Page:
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Comments about the soundtrack for Mulan (Jerry Goldsmith)

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Filmtracks Sponsored Donated Review
• Posted by: Sean O'Neill   <Send E-Mail>
• Date: Saturday, July 7, 2007, at 8:09 p.m.
• IP Address: donated.filmtracks.com

(The following donated review by Sean O'Neill was moved by Filmtracks to this comment section in July, 2007)

Mulan: (Jerry Goldsmith/Matthew Wilder) I saw the trailer in the theater and the film looked like Goldsmith could break through with a truly epic score, with an oriental side to the score. The music from Dragonheart worked unbelievably well in the trailer, and so did that wicked battle music at the beginning of the trailer when the Mongol warriors storm down the hill. Goldsmith has composed one of the best scores I've ever heard from him; the main theme is grand with the brass and string sections giving its tribute. The orchestrations are grand like the score: who better to do it than Alexander Courage, who also did an excellent job with The Ghost and the Darkness.

The first score track is incredible, beginning with the main theme and then moving into transitions with a secondary theme with a low percussion beat. Suddenly, the brass and percussion then are joined to create an awesome theme. Hints of the Disney side of the film are given later in the track, with an oriental flavour which goes into a romantic epic scale like that of Star Trek First Contact and The Edge before moving to a climax.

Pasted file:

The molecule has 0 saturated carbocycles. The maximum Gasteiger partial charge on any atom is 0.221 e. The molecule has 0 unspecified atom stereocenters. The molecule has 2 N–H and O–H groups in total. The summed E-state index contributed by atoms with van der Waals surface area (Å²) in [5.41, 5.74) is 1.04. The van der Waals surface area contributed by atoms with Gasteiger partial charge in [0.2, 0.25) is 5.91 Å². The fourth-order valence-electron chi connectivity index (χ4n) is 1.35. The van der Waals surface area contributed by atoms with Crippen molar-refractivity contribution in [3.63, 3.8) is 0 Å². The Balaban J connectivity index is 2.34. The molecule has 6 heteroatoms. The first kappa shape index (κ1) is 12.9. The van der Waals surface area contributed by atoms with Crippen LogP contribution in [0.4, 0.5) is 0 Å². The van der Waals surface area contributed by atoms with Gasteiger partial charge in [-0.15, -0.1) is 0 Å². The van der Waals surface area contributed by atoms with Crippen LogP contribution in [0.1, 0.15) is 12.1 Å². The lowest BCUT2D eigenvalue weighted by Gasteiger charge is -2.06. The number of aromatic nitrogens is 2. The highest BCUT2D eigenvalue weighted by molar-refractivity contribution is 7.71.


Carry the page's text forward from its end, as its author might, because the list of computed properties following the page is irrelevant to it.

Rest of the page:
Another excellent cue, and my second favorite from "Suite from Mulan" and "Mulan's Decision," is "The Huns Attack". Both "Mulan's Decision" and "The Huns Attack" have a heroic feel to them, with Mulan's theme played by brass and percussion. The heroics aren't spoiled by and loud blasts from the brass and no screeching strings --in fact, none of the score ever is annoying. The true evil side to this CD is the inclusion of those crappy songs; I'll probably get it for that. The good thing is that Goldsmith didn't write any of the songs.

Mr. Clemmensen was right about Goldsmith. He wrote a pretty bland score for Deep Rising and then followed with U.S. Marshals, which didn't carry as an action score (but was a little better then Deep Rising). Mulan is ten times better then either of his two other contributions this year. All I can say is that it's just going to get better for Goldsmith in 1998, with Small Soldiers and Star Trek IX. *****






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